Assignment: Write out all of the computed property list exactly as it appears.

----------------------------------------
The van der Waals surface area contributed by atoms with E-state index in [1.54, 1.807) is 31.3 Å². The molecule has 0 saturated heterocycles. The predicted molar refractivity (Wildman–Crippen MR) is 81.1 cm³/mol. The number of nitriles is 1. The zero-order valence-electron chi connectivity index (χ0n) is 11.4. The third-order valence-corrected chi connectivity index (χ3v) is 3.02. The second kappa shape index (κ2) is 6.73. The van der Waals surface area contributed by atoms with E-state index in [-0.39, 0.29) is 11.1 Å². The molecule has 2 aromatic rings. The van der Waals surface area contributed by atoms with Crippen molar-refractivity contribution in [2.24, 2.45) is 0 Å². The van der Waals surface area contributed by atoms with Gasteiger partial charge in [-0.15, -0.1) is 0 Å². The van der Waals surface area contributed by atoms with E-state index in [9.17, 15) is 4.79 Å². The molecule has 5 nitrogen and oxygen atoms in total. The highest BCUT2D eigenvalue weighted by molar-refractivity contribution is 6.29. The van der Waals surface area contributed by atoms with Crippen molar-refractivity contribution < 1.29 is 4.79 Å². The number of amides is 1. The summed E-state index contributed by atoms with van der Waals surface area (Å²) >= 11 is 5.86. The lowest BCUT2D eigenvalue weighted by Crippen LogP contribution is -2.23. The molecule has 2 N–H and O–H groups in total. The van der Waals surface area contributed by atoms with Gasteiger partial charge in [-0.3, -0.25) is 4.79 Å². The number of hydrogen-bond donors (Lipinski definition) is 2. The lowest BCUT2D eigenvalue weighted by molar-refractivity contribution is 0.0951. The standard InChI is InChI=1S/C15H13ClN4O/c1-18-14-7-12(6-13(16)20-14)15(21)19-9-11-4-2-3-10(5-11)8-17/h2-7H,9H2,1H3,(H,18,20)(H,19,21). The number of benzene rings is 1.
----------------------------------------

The van der Waals surface area contributed by atoms with E-state index in [1.54, 1.807) is 31.3 Å². The molecule has 0 saturated heterocycles. The predicted molar refractivity (Wildman–Crippen MR) is 81.1 cm³/mol. The number of nitriles is 1. The zero-order valence-electron chi connectivity index (χ0n) is 11.4. The third-order valence-corrected chi connectivity index (χ3v) is 3.02. The second kappa shape index (κ2) is 6.73. The van der Waals surface area contributed by atoms with E-state index in [-0.39, 0.29) is 11.1 Å². The molecule has 2 aromatic rings. The van der Waals surface area contributed by atoms with Crippen molar-refractivity contribution in [2.24, 2.45) is 0 Å². The van der Waals surface area contributed by atoms with Gasteiger partial charge in [-0.15, -0.1) is 0 Å². The van der Waals surface area contributed by atoms with E-state index in [9.17, 15) is 4.79 Å². The molecule has 5 nitrogen and oxygen atoms in total. The highest BCUT2D eigenvalue weighted by molar-refractivity contribution is 6.29. The van der Waals surface area contributed by atoms with Crippen molar-refractivity contribution < 1.29 is 4.79 Å². The number of amides is 1. The summed E-state index contributed by atoms with van der Waals surface area (Å²) >= 11 is 5.86. The lowest BCUT2D eigenvalue weighted by Crippen LogP contribution is -2.23. The molecule has 2 N–H and O–H groups in total. The van der Waals surface area contributed by atoms with Gasteiger partial charge in [-0.3, -0.25) is 4.79 Å². The number of hydrogen-bond donors (Lipinski definition) is 2. The lowest BCUT2D eigenvalue weighted by molar-refractivity contribution is 0.0951. The standard InChI is InChI=1S/C15H13ClN4O/c1-18-14-7-12(6-13(16)20-14)15(21)19-9-11-4-2-3-10(5-11)8-17/h2-7H,9H2,1H3,(H,18,20)(H,19,21). The number of benzene rings is 1.